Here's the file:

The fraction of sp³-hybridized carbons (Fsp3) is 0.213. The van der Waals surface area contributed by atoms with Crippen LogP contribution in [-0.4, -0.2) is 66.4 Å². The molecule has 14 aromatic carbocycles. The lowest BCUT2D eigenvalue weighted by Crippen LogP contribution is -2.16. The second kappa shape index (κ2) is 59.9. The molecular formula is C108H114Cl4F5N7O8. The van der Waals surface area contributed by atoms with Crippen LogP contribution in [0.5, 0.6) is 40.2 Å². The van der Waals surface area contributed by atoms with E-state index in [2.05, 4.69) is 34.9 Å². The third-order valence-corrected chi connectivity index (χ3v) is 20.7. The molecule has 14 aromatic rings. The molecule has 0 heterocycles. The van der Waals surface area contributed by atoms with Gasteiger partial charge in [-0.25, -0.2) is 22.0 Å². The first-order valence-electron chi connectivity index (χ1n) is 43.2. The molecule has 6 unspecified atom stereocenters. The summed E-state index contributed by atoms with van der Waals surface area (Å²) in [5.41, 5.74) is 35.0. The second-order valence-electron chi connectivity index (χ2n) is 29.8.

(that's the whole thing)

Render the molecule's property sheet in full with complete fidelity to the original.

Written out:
The fraction of sp³-hybridized carbons (Fsp3) is 0.213. The van der Waals surface area contributed by atoms with Crippen LogP contribution in [-0.4, -0.2) is 66.4 Å². The molecule has 14 aromatic carbocycles. The lowest BCUT2D eigenvalue weighted by Crippen LogP contribution is -2.16. The second kappa shape index (κ2) is 59.9. The molecular formula is C108H114Cl4F5N7O8. The van der Waals surface area contributed by atoms with Crippen LogP contribution in [0.5, 0.6) is 40.2 Å². The van der Waals surface area contributed by atoms with E-state index in [2.05, 4.69) is 34.9 Å². The third-order valence-corrected chi connectivity index (χ3v) is 20.7. The molecule has 14 aromatic rings. The molecule has 0 heterocycles. The van der Waals surface area contributed by atoms with Gasteiger partial charge in [-0.25, -0.2) is 22.0 Å². The first-order valence-electron chi connectivity index (χ1n) is 43.2. The molecule has 6 unspecified atom stereocenters. The summed E-state index contributed by atoms with van der Waals surface area (Å²) in [5.41, 5.74) is 35.0. The second-order valence-electron chi connectivity index (χ2n) is 29.8.